Ant identification: June 2014 Archives



Hi-
We have a huge colony that has seems quite mature. Has been there for a long time. They are small black and red ants and they have a nasty little bite. Unfortunately we need to place a structure right over the ants colony. We do not want to harm the ants and would prefer to somehow move the colony.

It may a good time of year to do something with a deterrent, as they are very active. I thought we might be able to lift the whole colony, using some sort of bucket, during the night, so they are not away from the nest. I imagine this would cause havoc and might not succeed.

We live in Victoria, on Vancouver Island.
Any suggestions? Any input would be appreciated.

Thanks!

Joan

Good afternoon, Joan!

Interesting question! It sounds like you have a colony of the quite charsimatic Western thatch ant, Formica obscuripes, in your yard. Fortunately I have experience with this species, given that there is considerable variation in the construction of thatch nests among the species in North America. Unfortunately, it may not be possible to relocate the colony without destroying it. The above-ground thatch---while impressive in stature, especially in the Pacific Northwest---is not the primary housing-unit of the colony. The thatch is like a compost pile which is warmed internally by the decomposition of the organic material used to construct it. In this way the above-ground component of the nest functions like an incubator, where the ants will place their developing young during the late winter and early spring months, allowing the young ants to grow even when there is snow on the ground. Now, the problem is that the most important members of the colony---the queens---don't like to stay in the thatch part of the nest. The queens are usually encountered in underground chambers which may extend several feet beneath the thatch. Thus, in order to relocate the colony you would need exquisite timing so that way you may move the thatch with the queens in it. Perhaps the best time of day for this would be in the morning or late afternoon when it is cooler out as the queens may migrate up into the thatch (although this idea has not been tested).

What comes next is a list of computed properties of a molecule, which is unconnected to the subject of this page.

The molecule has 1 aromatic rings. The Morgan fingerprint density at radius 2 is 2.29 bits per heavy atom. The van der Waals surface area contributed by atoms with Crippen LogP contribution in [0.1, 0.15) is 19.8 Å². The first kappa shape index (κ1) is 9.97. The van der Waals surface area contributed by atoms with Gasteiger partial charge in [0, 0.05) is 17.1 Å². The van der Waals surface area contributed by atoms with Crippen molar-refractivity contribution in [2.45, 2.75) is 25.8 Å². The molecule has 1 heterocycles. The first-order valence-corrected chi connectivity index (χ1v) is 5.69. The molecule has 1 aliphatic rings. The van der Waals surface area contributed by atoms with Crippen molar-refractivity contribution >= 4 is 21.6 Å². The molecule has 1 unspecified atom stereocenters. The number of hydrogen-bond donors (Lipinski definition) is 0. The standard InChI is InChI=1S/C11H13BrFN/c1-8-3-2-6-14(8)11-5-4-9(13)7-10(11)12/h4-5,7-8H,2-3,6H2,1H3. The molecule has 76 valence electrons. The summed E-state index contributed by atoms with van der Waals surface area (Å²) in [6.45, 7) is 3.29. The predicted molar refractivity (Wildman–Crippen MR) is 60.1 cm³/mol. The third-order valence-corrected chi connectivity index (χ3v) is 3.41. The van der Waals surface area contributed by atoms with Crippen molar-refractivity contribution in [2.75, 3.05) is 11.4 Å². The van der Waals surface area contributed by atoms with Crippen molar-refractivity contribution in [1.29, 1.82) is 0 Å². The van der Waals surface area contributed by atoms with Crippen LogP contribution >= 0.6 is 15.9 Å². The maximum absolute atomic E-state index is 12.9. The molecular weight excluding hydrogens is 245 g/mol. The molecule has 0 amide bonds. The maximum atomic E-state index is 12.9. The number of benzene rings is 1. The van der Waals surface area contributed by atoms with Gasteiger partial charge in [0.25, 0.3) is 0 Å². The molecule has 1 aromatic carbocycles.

If you were to attempt to move the thatch there would be no way to do it without upsetting the workers as they are very territorial and aggressive about their mounds, and there is no guarantee that even if a queen were in the nest that she would be able to successfully excavate a new nest once moved. However, if you wanted to go through with the move I would recommend bringing a few 5-gallon buckets, a shovel, gloves, and duct-tape. What you could do is tape the gloves over long sleeves and your socks over your pants (trust me on this one!), then take the shovel and transfer as much thatch and soil from beneath the mound as fast as possible into the buckets (which hopefully you have lids for). You could take these and dump them together in an area very similar to where the colony is now, presumably near some Douglas firs. You might not have to dig too far down into the ground, as I have found queens at the soil surface and just below---less than a foot. I'm pleased with how considerate you are about these colonies! They may live for over a decade and house several thousand busily working individuals, let alone the fact that this species is ecologically important in your region.

Good luck with the ants, and I hope I helped answer your question!
Best,
Brendon Boudinot & the Ant Ask Team

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